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Reusing Catheters Put Some NJ Patients in “Clear and Imminent Danger”

Reusing Catheters Put Some NJ Patients in “Clear and Imminent Danger”

Catheters are useful little tools. They’re small plastic tools used by medical professionals for an array of reasons: to measure, to drain, to give drugs, etc. They’re also disposable – on purpose. After all, do you really want a tube that has been in someone else’s stomach placed into your own?

Yet reuse is exactly what one New Jersey doctor did. “Dr. Sanjiv K. Patankar, an East Brunswick-based colon and rectal surgeon, allegedly washed and reused the small, flexible catheters that are ‘inserted into patients’ rectums during medical procedures,’” according to NJ.com. The news site reports that 82 procedures were conducted in Dr. Patankar’s office over the course of 11 months (from January 1st through November 30th).

The total number of catheters ordered during that time? Five.

The state Board of Medical Examiners ruled unanimously that Dr. Patankar’s actions “placed patients in clear and immediate danger,” and suspended his license as a result. A full hearing will be conducted, after which the Board will make a final ruling about how to proceed.

Suspending his license seems like an obvious choice – but it isn’t always that way

In this particular case, a temporary (and preferably full) revocation of Dr. Patankar’s license seems like a no-brainer. After all, simply washing a catheter does not make it sterile. What reusing catheters did was make it easier to spread infections.

You might be surprised, then, at how often obviously negligent or abusive doctors, surgeons and other medical personnel are given no more than a pat on the wrist, or a fine, despite critical errors. A 2013 expose by USA TODAY uncovered thousands of cases where doctors lost their privileges at facilities, yet were allowed to keep their medical licenses:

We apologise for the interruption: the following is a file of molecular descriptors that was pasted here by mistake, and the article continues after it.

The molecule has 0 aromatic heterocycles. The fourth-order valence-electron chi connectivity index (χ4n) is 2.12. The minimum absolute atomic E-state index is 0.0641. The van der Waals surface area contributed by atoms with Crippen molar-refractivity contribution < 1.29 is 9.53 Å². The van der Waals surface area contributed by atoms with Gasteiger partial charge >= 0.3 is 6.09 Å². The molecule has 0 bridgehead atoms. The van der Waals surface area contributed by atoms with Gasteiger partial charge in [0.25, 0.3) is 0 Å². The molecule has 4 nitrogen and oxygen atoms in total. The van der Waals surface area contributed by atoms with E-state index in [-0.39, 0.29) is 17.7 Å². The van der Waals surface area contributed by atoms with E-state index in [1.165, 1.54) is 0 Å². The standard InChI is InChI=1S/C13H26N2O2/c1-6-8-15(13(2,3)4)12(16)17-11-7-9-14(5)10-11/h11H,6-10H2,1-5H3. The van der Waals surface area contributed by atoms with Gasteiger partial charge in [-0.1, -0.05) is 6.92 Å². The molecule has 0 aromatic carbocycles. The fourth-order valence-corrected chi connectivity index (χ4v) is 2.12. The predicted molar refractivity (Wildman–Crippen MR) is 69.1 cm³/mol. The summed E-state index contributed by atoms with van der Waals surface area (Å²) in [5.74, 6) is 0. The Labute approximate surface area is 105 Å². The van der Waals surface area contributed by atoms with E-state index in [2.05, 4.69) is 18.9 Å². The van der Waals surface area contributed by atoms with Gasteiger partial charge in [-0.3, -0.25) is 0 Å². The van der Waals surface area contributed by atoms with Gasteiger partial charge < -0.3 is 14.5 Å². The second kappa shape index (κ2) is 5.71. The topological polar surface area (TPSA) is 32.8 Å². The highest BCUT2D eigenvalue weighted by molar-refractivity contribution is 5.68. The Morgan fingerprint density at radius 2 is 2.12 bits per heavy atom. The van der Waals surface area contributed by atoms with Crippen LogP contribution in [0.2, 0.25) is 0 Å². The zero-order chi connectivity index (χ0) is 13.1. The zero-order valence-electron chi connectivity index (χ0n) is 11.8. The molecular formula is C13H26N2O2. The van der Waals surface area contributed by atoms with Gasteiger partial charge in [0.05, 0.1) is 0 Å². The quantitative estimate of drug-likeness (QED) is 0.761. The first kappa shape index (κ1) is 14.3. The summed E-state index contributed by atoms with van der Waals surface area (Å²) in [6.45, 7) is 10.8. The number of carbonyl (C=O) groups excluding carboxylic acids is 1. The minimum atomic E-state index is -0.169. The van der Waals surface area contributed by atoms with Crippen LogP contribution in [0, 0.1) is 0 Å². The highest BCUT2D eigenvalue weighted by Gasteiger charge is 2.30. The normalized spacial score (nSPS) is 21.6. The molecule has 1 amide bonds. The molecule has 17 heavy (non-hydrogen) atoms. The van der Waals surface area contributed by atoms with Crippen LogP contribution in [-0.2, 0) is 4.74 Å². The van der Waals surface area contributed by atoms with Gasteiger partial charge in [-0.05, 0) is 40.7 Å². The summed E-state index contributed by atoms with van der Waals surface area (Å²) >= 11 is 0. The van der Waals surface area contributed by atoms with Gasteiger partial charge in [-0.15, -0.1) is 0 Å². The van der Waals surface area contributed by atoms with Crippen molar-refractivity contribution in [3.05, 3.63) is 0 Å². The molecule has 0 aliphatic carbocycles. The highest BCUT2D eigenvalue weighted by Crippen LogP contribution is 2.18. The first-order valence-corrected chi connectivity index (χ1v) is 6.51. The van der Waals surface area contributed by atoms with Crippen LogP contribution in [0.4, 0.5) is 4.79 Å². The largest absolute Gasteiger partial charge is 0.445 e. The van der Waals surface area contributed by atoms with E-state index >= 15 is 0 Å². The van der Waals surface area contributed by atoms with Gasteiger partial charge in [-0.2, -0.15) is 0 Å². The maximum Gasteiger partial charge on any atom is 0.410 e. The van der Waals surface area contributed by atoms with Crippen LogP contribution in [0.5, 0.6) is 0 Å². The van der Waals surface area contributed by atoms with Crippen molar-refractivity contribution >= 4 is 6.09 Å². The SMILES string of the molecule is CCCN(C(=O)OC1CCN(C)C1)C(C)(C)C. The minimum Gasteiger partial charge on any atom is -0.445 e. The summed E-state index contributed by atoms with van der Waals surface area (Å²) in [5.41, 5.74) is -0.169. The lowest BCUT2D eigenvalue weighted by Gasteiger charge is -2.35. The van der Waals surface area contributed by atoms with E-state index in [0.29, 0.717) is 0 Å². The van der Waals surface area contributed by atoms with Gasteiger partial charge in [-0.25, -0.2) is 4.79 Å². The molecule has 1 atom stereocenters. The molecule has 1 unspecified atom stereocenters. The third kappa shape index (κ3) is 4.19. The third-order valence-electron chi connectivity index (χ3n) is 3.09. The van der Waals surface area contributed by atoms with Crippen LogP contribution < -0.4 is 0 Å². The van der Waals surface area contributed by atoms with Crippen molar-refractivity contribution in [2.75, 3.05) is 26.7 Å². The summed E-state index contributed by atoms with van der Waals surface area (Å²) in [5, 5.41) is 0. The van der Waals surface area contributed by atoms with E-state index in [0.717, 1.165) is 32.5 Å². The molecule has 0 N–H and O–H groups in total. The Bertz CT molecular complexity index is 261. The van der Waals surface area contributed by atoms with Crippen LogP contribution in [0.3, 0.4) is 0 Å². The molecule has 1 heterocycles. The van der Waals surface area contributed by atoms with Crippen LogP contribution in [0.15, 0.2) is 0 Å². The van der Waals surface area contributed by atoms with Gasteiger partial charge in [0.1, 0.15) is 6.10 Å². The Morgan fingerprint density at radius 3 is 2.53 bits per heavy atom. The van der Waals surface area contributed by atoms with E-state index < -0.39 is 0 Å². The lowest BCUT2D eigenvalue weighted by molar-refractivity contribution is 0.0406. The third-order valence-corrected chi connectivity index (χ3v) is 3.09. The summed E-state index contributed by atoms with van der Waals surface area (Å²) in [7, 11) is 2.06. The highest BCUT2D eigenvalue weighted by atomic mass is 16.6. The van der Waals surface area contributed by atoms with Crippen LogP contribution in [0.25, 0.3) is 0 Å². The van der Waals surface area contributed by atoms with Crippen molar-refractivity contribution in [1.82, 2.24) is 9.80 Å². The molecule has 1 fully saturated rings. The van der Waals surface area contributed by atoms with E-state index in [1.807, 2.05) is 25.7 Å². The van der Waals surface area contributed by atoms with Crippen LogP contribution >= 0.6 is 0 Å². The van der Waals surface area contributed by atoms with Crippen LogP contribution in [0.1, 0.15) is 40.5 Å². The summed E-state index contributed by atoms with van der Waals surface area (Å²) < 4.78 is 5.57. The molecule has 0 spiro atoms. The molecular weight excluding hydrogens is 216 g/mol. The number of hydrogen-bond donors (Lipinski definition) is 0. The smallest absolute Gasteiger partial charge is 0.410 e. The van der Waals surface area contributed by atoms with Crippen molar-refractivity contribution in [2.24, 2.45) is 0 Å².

“Even the most severe misconduct goes unpunished: Nearly 250 of the doctors sanctioned by health care institutions were cited as an ‘immediate threat to health and safety,’ yet their licenses still were not restricted or taken away. About 900 were cited for substandard care, negligence, incompetence or malpractice — and kept practicing with no licensure action.”

Most recently, and closest to home, is the story of a Cleveland Clinic surgeon who was allowed to continue practicing medicine despite rape accusations from two former patients. If this is not a stellar example of how often accusations of wrongdoing are covered up – or ignored – by hospitals, we don’t know what is.

Adverse actions on Ohio and Kentucky patients

For healthcare consumers, trying to find out whether your doctor is negligent or abusive can be challenging. The National Practitioner Data Bank (NPDB) keeps a running tally of how many adverse actions are reported each year in each state, and how many medical malpractice claims are actually paid out. Here are the 2016 numbers:

Ohio

 

    • 2,283 adverse action reports
        • 2,088 required state licensure “actions”

       

        • 28 involved clinical privilege and panel membership

       

        • 4 involved professional society membership

       

        • 12 involved drug enforcement administration

       

       

 

    • 216 malpractice payments were made

 

Kentucky

 

    • 888 adverse action reports
        • 779 required state licensure “actions”

       

        • 8 involved clinical privilege and panel membership

       

        • 9 involved drug enforcement administration

       

       

 

    • 118 malpractice payments were made

 

(For more in-depth definitions of these terms, please see the NPDB’s Definitions and Terms.)

It’s a good thing that the NJ Board is choosing to act. We wish it were a more common response to flagrant acts of negligence and to errors. Perhaps then, we would have a safer and more secure health system.

Crandall & Pera Law is a premier medical malpractice law firm serving clients throughout Ohio and Kentucky. To learn more about our services, or to work with an experienced medical negligence attorney, please call our offices: 877-686-8879 in Kentucky, and 877-686-8879 in Ohio. You can also fill out our contact form to request a free initial consultation.

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